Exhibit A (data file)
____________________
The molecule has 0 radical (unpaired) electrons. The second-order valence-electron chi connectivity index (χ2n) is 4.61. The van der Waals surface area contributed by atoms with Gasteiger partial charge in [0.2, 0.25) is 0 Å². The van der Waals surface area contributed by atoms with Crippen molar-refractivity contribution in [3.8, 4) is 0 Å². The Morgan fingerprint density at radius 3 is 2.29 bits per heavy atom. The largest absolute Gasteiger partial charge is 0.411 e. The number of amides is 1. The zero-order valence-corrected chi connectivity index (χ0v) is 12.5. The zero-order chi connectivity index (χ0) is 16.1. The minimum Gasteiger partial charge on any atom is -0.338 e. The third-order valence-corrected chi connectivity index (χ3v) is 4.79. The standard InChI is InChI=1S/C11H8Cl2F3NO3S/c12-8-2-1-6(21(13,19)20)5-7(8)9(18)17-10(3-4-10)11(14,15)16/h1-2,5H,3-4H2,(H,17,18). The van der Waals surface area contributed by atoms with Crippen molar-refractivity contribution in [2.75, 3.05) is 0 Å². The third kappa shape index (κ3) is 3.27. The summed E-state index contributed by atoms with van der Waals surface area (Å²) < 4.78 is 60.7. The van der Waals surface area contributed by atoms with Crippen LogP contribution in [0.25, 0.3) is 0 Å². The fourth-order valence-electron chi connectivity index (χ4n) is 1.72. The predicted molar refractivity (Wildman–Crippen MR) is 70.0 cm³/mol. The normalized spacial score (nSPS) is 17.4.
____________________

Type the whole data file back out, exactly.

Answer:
The molecule has 0 radical (unpaired) electrons. The second-order valence-electron chi connectivity index (χ2n) is 4.61. The van der Waals surface area contributed by atoms with Gasteiger partial charge in [0.2, 0.25) is 0 Å². The van der Waals surface area contributed by atoms with Crippen molar-refractivity contribution in [3.8, 4) is 0 Å². The Morgan fingerprint density at radius 3 is 2.29 bits per heavy atom. The largest absolute Gasteiger partial charge is 0.411 e. The number of amides is 1. The zero-order valence-corrected chi connectivity index (χ0v) is 12.5. The zero-order chi connectivity index (χ0) is 16.1. The minimum Gasteiger partial charge on any atom is -0.338 e. The third-order valence-corrected chi connectivity index (χ3v) is 4.79. The standard InChI is InChI=1S/C11H8Cl2F3NO3S/c12-8-2-1-6(21(13,19)20)5-7(8)9(18)17-10(3-4-10)11(14,15)16/h1-2,5H,3-4H2,(H,17,18). The van der Waals surface area contributed by atoms with Crippen molar-refractivity contribution in [2.75, 3.05) is 0 Å². The third kappa shape index (κ3) is 3.27. The summed E-state index contributed by atoms with van der Waals surface area (Å²) < 4.78 is 60.7. The van der Waals surface area contributed by atoms with Crippen LogP contribution in [0.25, 0.3) is 0 Å². The fourth-order valence-electron chi connectivity index (χ4n) is 1.72. The predicted molar refractivity (Wildman–Crippen MR) is 70.0 cm³/mol. The normalized spacial score (nSPS) is 17.4.